FPA/Michael Reynolds
FPA/Michael Reynolds

* Sam Stein reports that the White House is bracing for more possible Obamacare problems, which is exactly as it should be, while also offering hard pushback against GOP claims about executive overreach and people losing insurance.

Look, opponents of the law will be making a lot of noise about one alleged disaster after another for months and months and months. What matters is whether the law works over time — and no question, there’s a very long way to go.

* Brian Beutler on the GOP strategy to deal with the mounting numbers of Obamacare beneficiaries: Simply pretend they don’t exist for as long as it’s politically feasible. For the law, it will be forever October 2013…

* Ohio governor John Kasich’s efforts to bring federal money into the state to expand coverage to his own constituents has earned him a Tea Party primary challenger.

* Kevin Drum has an interesting suggestion as to what it would take to get Republicans to give up their dream of Obamacare repeal and enter into serious negotiations over incremental changes to it:

Obamacare could be different if it becomes widely used by the middle class, not just the poor. Republicans would have a hard time resisting middle-class demands to improve the program. But that’s what it will take. And I’d guess that 2017 is about the earliest likely date for Republicans to give up their dream of total repeal.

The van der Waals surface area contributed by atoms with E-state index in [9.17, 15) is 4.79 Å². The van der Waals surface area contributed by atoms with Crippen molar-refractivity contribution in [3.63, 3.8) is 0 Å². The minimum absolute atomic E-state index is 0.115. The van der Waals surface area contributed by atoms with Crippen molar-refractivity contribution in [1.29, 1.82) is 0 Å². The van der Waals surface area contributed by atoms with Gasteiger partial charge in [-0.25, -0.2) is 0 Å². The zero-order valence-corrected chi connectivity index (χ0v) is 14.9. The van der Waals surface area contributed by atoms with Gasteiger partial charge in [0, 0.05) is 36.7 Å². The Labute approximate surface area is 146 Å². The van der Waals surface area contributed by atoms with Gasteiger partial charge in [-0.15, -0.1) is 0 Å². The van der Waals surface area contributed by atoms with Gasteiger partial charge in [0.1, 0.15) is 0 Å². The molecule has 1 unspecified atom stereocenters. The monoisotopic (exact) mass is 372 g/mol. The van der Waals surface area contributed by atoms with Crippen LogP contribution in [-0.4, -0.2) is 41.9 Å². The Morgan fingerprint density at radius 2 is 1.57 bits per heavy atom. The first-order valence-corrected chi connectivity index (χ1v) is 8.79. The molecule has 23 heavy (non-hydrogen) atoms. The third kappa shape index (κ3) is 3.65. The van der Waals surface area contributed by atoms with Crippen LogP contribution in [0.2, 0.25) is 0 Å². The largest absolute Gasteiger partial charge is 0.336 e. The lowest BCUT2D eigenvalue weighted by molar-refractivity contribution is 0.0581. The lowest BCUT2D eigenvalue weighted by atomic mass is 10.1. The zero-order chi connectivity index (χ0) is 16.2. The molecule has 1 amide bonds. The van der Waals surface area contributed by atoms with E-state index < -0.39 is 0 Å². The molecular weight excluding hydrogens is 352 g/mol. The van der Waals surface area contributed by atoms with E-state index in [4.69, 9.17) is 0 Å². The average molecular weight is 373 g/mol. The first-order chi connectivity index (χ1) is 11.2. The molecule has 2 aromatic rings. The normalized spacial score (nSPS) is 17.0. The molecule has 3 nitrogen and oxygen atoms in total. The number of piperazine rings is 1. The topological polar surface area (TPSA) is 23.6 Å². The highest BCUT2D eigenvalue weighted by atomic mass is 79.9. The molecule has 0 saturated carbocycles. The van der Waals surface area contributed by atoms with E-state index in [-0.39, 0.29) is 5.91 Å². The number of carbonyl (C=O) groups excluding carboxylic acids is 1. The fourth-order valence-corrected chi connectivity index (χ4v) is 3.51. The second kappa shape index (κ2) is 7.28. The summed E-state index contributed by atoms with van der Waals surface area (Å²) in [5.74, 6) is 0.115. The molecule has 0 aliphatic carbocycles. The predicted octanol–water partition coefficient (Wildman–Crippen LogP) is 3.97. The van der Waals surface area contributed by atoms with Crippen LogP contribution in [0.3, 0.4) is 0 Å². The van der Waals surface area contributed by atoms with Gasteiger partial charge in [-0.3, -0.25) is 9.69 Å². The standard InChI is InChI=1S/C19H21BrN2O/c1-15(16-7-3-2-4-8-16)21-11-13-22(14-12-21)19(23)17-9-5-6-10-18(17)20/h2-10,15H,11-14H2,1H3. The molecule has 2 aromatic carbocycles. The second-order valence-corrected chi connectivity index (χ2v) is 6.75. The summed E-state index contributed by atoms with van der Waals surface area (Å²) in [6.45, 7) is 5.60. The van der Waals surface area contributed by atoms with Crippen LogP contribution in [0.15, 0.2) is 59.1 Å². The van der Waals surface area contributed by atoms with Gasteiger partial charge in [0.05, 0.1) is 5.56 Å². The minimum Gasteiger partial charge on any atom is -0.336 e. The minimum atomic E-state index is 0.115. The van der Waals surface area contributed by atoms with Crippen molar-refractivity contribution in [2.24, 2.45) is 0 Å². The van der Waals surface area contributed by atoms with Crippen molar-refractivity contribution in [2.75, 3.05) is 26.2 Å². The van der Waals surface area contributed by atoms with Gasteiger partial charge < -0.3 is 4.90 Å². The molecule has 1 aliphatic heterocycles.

* As Ed Kilgore notes, GOP presidential primary politics could make this tough for Republicans even in 2015 and 2016.

* Also don’t miss Kilgore on the rock solid certainty among conservatives that Obamacare has already collapsed entirely, and why that makes debate over the law impossible.

* Tomorrow’s GOP talking point today: Harold Pollack has everything you need to know about a new Oregon study that conservatives will surely use against the Affordable Care Act.

* Steve Benen gets this right: News that John Boehner may move nothing more than piecemeal immigration measures isn’t all that reassuring, given that the Senate reform bill is already a compromise between the two parties, and a popular one, to boot.

* Daniel Larison with an excellent post calling on the hawks to be honest about the true implications of their call for more sanctions on Iran, and how American hard liners are helping their Iranian counterparts sabotage negotiations.

* Reality check of the day: John Cassidy on how inequality in New York is likely to worsen, no matter what Bill DeBlasio does, and what that says about the progressive dilemma.

* And Paul Krugman on the fine distinction between zombie and cockroach arguments, right-wing-inequality-denialism edition.

What else?

Greg Sargent writes The Plum Line blog, a reported opinion blog with a liberal slant -- what you might call “opinionated reporting” from the left.